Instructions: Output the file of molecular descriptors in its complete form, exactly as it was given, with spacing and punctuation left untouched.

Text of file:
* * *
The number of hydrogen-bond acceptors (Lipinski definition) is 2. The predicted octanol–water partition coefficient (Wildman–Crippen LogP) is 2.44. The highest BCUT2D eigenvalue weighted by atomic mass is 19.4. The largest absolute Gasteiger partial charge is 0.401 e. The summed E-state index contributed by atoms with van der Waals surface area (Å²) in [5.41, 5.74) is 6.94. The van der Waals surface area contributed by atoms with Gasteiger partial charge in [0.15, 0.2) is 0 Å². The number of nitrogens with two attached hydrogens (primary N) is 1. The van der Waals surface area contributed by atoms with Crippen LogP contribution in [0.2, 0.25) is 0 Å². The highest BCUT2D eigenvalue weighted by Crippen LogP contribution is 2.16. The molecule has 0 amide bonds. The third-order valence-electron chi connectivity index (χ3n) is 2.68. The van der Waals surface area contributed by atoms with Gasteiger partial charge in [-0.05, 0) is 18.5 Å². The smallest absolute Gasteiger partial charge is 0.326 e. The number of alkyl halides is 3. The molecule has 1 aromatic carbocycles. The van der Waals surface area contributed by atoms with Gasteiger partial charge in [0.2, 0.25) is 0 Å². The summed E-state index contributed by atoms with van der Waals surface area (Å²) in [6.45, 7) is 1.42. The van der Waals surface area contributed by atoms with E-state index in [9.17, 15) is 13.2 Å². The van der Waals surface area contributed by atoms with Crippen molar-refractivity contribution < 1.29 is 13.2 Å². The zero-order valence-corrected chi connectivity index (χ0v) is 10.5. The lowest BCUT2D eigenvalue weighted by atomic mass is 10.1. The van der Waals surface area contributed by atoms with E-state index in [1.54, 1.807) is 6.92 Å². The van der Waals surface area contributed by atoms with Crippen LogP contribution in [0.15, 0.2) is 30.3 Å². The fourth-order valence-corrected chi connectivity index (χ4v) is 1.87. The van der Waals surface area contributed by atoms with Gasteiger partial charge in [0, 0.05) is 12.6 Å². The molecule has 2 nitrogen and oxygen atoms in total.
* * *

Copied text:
The number of hydrogen-bond acceptors (Lipinski definition) is 2. The predicted octanol–water partition coefficient (Wildman–Crippen LogP) is 2.44. The highest BCUT2D eigenvalue weighted by atomic mass is 19.4. The largest absolute Gasteiger partial charge is 0.401 e. The summed E-state index contributed by atoms with van der Waals surface area (Å²) in [5.41, 5.74) is 6.94. The van der Waals surface area contributed by atoms with Gasteiger partial charge in [0.15, 0.2) is 0 Å². The number of nitrogens with two attached hydrogens (primary N) is 1. The van der Waals surface area contributed by atoms with Crippen LogP contribution in [0.2, 0.25) is 0 Å². The highest BCUT2D eigenvalue weighted by Crippen LogP contribution is 2.16. The molecule has 0 amide bonds. The third-order valence-electron chi connectivity index (χ3n) is 2.68. The van der Waals surface area contributed by atoms with Gasteiger partial charge in [-0.05, 0) is 18.5 Å². The smallest absolute Gasteiger partial charge is 0.326 e. The number of alkyl halides is 3. The molecule has 1 aromatic carbocycles. The van der Waals surface area contributed by atoms with Gasteiger partial charge in [0.2, 0.25) is 0 Å². The summed E-state index contributed by atoms with van der Waals surface area (Å²) in [6.45, 7) is 1.42. The van der Waals surface area contributed by atoms with E-state index in [9.17, 15) is 13.2 Å². The van der Waals surface area contributed by atoms with Crippen molar-refractivity contribution < 1.29 is 13.2 Å². The zero-order valence-corrected chi connectivity index (χ0v) is 10.5. The lowest BCUT2D eigenvalue weighted by atomic mass is 10.1. The van der Waals surface area contributed by atoms with E-state index in [1.54, 1.807) is 6.92 Å². The van der Waals surface area contributed by atoms with Crippen LogP contribution in [0.15, 0.2) is 30.3 Å². The fourth-order valence-corrected chi connectivity index (χ4v) is 1.87. The van der Waals surface area contributed by atoms with Gasteiger partial charge in [0, 0.05) is 12.6 Å². The molecule has 2 nitrogen and oxygen atoms in total.